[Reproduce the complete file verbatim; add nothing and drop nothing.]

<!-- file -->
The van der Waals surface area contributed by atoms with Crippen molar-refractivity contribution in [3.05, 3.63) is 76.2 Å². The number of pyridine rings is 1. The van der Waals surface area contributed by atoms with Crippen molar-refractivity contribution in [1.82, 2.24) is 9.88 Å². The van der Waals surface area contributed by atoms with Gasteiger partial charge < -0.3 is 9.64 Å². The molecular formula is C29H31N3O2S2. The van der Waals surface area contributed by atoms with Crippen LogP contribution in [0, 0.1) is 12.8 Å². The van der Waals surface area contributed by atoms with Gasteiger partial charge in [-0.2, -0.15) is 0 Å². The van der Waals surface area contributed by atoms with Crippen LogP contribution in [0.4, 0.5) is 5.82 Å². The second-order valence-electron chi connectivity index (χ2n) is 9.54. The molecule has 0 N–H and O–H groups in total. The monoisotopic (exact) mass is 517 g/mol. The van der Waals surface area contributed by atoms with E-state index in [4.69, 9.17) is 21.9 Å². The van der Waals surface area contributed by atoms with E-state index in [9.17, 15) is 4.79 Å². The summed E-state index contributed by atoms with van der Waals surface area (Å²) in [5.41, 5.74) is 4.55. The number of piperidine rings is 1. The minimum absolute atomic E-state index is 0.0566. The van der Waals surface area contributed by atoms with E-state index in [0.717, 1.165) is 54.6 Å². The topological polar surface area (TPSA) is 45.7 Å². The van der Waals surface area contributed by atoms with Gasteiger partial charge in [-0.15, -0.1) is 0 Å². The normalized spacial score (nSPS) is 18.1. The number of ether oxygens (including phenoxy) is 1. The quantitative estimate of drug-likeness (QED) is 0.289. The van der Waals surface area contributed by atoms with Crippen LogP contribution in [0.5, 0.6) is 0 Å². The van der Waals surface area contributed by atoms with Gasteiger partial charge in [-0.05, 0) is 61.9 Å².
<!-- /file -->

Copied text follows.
The van der Waals surface area contributed by atoms with Crippen molar-refractivity contribution in [3.05, 3.63) is 76.2 Å². The number of pyridine rings is 1. The van der Waals surface area contributed by atoms with Crippen molar-refractivity contribution in [1.82, 2.24) is 9.88 Å². The van der Waals surface area contributed by atoms with Gasteiger partial charge < -0.3 is 9.64 Å². The molecular formula is C29H31N3O2S2. The van der Waals surface area contributed by atoms with Crippen LogP contribution in [0, 0.1) is 12.8 Å². The van der Waals surface area contributed by atoms with Gasteiger partial charge in [-0.2, -0.15) is 0 Å². The van der Waals surface area contributed by atoms with Crippen LogP contribution in [0.4, 0.5) is 5.82 Å². The second-order valence-electron chi connectivity index (χ2n) is 9.54. The molecule has 0 N–H and O–H groups in total. The monoisotopic (exact) mass is 517 g/mol. The van der Waals surface area contributed by atoms with E-state index in [4.69, 9.17) is 21.9 Å². The van der Waals surface area contributed by atoms with E-state index in [9.17, 15) is 4.79 Å². The summed E-state index contributed by atoms with van der Waals surface area (Å²) in [5.41, 5.74) is 4.55. The number of piperidine rings is 1. The minimum absolute atomic E-state index is 0.0566. The van der Waals surface area contributed by atoms with E-state index in [0.717, 1.165) is 54.6 Å². The topological polar surface area (TPSA) is 45.7 Å². The van der Waals surface area contributed by atoms with Gasteiger partial charge in [-0.15, -0.1) is 0 Å². The normalized spacial score (nSPS) is 18.1. The number of ether oxygens (including phenoxy) is 1. The quantitative estimate of drug-likeness (QED) is 0.289. The van der Waals surface area contributed by atoms with Crippen LogP contribution in [0.5, 0.6) is 0 Å². The van der Waals surface area contributed by atoms with Gasteiger partial charge in [-0.05, 0) is 61.9 Å².